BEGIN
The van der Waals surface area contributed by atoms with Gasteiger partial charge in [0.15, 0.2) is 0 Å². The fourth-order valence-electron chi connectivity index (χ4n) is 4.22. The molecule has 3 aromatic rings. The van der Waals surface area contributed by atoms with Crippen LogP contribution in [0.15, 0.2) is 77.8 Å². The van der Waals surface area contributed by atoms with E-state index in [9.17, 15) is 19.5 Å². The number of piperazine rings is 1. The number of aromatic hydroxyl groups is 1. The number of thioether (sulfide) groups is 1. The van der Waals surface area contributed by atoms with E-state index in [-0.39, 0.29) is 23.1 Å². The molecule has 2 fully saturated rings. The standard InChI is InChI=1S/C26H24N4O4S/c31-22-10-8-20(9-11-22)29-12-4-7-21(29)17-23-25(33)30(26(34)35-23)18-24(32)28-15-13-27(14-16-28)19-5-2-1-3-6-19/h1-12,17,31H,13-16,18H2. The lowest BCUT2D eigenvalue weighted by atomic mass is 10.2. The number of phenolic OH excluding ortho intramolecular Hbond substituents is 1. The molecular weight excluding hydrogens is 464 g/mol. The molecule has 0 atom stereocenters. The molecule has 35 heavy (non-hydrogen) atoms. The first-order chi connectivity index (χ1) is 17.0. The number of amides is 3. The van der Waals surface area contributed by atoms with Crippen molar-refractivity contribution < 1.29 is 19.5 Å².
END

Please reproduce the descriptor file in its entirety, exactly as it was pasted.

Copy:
The van der Waals surface area contributed by atoms with Gasteiger partial charge in [0.15, 0.2) is 0 Å². The fourth-order valence-electron chi connectivity index (χ4n) is 4.22. The molecule has 3 aromatic rings. The van der Waals surface area contributed by atoms with Crippen LogP contribution in [0.15, 0.2) is 77.8 Å². The van der Waals surface area contributed by atoms with E-state index in [9.17, 15) is 19.5 Å². The number of piperazine rings is 1. The number of aromatic hydroxyl groups is 1. The number of thioether (sulfide) groups is 1. The van der Waals surface area contributed by atoms with E-state index in [-0.39, 0.29) is 23.1 Å². The molecule has 2 fully saturated rings. The standard InChI is InChI=1S/C26H24N4O4S/c31-22-10-8-20(9-11-22)29-12-4-7-21(29)17-23-25(33)30(26(34)35-23)18-24(32)28-15-13-27(14-16-28)19-5-2-1-3-6-19/h1-12,17,31H,13-16,18H2. The lowest BCUT2D eigenvalue weighted by atomic mass is 10.2. The number of phenolic OH excluding ortho intramolecular Hbond substituents is 1. The molecular weight excluding hydrogens is 464 g/mol. The molecule has 0 atom stereocenters. The molecule has 35 heavy (non-hydrogen) atoms. The first-order chi connectivity index (χ1) is 17.0. The number of amides is 3. The van der Waals surface area contributed by atoms with Crippen molar-refractivity contribution < 1.29 is 19.5 Å².